Podcast
1.5M DAUs: How Avakin Life scaled by building a community & hosting virtual concerts

Oliver Kern, Chief Commercial Officer at Lockwood Publishing, who are behind the hit mobile game Avakin Life, joins Melissa Zeloof to discuss the challenges of building a “virtual world” game (how does one integrate a live music concert from a real life pop star into a mobile game?!), how they scaled their daily active users, the metaverse, and games as the new social media.

Listen to the podcast here or scroll down to read the edited highlights. 

Avakin Life

3.50: It’s a huge virtual world, we’ve grown from close to nothing to about 1.5M DAUs; people come into the game, connect with others, and express themselves -- we have a huge inventory of clothes, dance moves, houses that users can choose. Our core demographic are females between the ages of 18 and 30

Growing DAUs through community

5.45: The magic lies in building a community. Most of the top games today, those with the strongest longevity, have huge communities built around them. We have players who joined Avakin in 2013 who are still coming back to the game. We were fortunate that when we launched Avakin, there was not really a competitor in the social simulation space. 

[How Avakin has built a community] Listening to users, taking their feedback seriously, and incorporating it into the game - maybe not exactly as they wish but understanding their core motivations to build a game that can be enjoyed in the long-term.

Challenges of building a social simulation game

8.23: There are lots of challenges. 1) When you start growing quickly, the main challenge is ensuring the game holds and doesn’t fall apart (from a tech standpoint). We launched in 2013 when 3G was a big thing, and we were providing a real-time multiplayer game - that still today is not easy to do. So back then it was quite ambitious. 2) Finding the balance between providing total expression and setting certain boundaries: you can’t make it too fantastical or unrealistic, otherwise it loses its attachment to the real world. You always have to look at the context to determine what works in different virtual environments. 3) Keeping the community safe and protecting users from virtual bullying is also a big priority for us.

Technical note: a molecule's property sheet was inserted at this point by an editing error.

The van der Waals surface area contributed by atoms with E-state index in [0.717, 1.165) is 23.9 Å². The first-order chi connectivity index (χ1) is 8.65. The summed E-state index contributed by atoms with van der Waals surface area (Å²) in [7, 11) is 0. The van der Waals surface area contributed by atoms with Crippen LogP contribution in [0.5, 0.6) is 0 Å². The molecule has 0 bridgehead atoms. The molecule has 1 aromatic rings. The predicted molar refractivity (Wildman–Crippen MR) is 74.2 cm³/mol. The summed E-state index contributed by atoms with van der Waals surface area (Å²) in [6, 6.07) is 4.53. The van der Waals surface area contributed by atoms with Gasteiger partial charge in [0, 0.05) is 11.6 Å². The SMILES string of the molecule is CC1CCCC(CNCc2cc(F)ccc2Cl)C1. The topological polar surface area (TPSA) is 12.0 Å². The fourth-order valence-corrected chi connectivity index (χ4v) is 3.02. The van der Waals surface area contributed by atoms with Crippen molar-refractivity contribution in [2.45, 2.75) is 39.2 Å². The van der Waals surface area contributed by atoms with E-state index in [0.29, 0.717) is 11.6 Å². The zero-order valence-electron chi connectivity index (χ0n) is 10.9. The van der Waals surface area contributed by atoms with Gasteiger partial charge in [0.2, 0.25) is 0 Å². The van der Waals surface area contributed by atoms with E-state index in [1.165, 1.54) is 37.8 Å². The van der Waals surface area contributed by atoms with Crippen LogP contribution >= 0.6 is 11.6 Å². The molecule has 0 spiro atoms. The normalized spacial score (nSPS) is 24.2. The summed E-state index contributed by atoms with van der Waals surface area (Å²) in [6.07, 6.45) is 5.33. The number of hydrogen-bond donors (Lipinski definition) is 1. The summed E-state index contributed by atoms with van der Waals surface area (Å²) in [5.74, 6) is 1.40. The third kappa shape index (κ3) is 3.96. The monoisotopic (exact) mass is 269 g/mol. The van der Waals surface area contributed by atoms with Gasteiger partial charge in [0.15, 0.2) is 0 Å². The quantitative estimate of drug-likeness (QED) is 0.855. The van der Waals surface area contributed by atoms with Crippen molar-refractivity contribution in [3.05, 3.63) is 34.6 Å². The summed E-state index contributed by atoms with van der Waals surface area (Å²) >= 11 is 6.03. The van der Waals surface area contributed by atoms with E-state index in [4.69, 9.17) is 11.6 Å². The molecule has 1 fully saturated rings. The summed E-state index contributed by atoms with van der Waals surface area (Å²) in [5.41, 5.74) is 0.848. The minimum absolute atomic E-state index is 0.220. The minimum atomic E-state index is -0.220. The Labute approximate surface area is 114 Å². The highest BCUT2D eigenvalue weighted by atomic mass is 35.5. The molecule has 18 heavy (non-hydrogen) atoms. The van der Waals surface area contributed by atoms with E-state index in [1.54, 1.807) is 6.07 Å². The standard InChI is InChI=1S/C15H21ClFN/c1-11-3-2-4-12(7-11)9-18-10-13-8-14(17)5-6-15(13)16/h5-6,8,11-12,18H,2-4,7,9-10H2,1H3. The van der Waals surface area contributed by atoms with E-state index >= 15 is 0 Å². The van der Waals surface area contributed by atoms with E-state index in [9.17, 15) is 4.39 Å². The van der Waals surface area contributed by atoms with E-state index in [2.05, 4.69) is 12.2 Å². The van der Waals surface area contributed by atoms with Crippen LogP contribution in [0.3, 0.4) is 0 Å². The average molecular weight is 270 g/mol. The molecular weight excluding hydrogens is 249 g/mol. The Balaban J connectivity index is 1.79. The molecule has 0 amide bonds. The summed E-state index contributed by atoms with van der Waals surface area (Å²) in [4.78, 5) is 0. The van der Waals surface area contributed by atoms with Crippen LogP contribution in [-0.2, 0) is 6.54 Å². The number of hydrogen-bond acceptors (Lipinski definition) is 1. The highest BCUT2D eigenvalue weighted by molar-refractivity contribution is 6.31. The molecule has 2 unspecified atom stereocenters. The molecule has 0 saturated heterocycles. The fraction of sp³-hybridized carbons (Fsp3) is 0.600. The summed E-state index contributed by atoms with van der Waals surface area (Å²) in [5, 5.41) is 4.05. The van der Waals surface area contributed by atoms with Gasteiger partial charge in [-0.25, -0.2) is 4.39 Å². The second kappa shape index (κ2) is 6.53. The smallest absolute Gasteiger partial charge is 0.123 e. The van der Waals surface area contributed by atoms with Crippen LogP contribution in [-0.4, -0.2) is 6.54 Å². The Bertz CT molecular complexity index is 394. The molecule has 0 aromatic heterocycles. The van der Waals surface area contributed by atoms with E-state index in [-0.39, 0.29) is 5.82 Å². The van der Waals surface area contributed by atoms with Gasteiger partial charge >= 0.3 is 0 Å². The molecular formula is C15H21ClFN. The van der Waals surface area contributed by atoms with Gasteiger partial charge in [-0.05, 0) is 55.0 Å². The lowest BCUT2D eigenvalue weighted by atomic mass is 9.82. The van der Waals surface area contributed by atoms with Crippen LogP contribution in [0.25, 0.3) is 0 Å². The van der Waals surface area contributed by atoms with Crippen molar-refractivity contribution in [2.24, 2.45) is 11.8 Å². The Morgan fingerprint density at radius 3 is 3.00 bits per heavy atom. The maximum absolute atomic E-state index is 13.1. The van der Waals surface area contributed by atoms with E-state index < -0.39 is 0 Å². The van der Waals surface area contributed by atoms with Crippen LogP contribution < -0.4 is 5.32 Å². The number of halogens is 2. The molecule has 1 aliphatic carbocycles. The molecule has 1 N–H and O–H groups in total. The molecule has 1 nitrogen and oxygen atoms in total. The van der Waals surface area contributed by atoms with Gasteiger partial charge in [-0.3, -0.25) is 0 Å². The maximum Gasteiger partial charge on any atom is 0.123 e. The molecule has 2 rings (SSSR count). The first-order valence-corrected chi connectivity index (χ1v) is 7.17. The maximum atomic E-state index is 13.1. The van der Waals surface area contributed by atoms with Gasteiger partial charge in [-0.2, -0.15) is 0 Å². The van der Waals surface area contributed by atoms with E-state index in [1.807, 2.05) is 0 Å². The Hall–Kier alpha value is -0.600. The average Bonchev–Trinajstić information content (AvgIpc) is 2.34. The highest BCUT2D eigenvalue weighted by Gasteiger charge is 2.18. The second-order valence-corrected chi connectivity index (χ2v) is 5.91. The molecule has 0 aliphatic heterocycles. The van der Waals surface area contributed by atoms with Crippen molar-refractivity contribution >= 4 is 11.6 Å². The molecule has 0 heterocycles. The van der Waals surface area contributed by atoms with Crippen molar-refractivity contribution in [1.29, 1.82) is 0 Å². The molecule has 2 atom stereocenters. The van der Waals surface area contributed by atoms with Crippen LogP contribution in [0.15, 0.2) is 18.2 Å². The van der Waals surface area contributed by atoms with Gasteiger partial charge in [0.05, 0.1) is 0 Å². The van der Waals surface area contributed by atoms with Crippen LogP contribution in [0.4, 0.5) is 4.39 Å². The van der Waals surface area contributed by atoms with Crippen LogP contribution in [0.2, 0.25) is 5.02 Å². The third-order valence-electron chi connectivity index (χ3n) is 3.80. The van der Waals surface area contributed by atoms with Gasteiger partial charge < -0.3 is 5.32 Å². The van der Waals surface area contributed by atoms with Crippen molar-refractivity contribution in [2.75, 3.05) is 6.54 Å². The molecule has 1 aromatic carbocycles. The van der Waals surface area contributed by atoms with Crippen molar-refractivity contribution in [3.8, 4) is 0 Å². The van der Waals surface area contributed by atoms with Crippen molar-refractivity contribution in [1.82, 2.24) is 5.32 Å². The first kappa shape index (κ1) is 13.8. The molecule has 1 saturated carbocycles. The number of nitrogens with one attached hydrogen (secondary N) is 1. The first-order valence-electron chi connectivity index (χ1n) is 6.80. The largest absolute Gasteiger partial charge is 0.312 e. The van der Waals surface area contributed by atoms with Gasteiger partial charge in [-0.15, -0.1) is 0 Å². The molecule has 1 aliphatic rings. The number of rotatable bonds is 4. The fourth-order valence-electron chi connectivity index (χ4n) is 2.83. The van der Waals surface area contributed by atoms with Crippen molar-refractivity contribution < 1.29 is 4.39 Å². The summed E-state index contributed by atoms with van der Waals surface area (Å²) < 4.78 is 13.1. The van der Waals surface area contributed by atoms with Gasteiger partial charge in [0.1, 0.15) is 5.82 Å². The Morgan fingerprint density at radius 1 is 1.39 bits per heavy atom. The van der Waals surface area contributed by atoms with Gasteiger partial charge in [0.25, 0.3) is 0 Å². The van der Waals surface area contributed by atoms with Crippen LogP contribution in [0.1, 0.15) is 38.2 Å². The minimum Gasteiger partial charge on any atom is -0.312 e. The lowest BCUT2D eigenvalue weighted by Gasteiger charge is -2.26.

How sophisticated are avatars?

12.10: In Avakin and real world simulation games, the avatar is very important - people usually come in looking to create a version of themselves or of a celebrity - you need to cater to that. How your avatar looks is a signal to other players in a multiplayer environment, and often determines if they want to connect with you - much like in real life. 

Avakin x the metaverse 

14.40: For us this is important...a digital economy where users can create a lot of the content is a route we’re exploring. Big picture, I don’t think there will be one company that has it all - a metaverse will need to allow many companies with different experiences to plug in - like APIs in some way. That’s my idea of the metaverse at least. 

Live events in mobile games

16.40: This is something our audience enjoys...with Hayley Kiyoko’s concert (in October 2019) we worked with Warner Music to create a digital concert. That was pre-Covid, so musicians weren’t really thinking about virtual concerts in gaming. Since then we’ve done quite a few more with all sorts of artists and DJs. The key learning for us is that the artist needs to be super excited about the opportunity, because for us as a game - if we can tap into the artist’s audience and use them almost as an influencer - it can bring a lot of value in bringing us new users. 

Live events for us are a mix of live ops and growth tools: from the live ops perspective, they are providing users new experiences all the time, giving them a reason to return to the game. At the same time, we think about ways to activate our existing community to see how they can create amazing content, and they’ve done that for instance with World of Dance where they created 20,000 videos around a certain dance style. Equally, we want the artists themselves to share content with their own audiences.

The new social media 

21.20: I’ve worked in the MMO space and already there games are in a way social networks - that’s what kept and still keeps MMO games so attractive. It’s the communities that make them meaningful for decades - look at Runescapes and World of Warcraft. It’s because real people are in there and can communicate with each other and build friendships, clans and guilds - in that sense some games have always been like social media. If you look at Roblox and Fortnite, where communities stick around and you play with your friends for a long time, that is in a way a social media platform and is a competitor to the Facebooks and Instagrams of the world. Many of these games have mainly been in the male arena - whereas a game like Avakin attracts a female audience.

People come to games because of the core gameplay itself and then discover the social part of it - not necessarily the other way around. The big difference between games and social media is that in games you don’t necessarily have to be yourself - in a game you can always experiment with who you are and who you want to be. 

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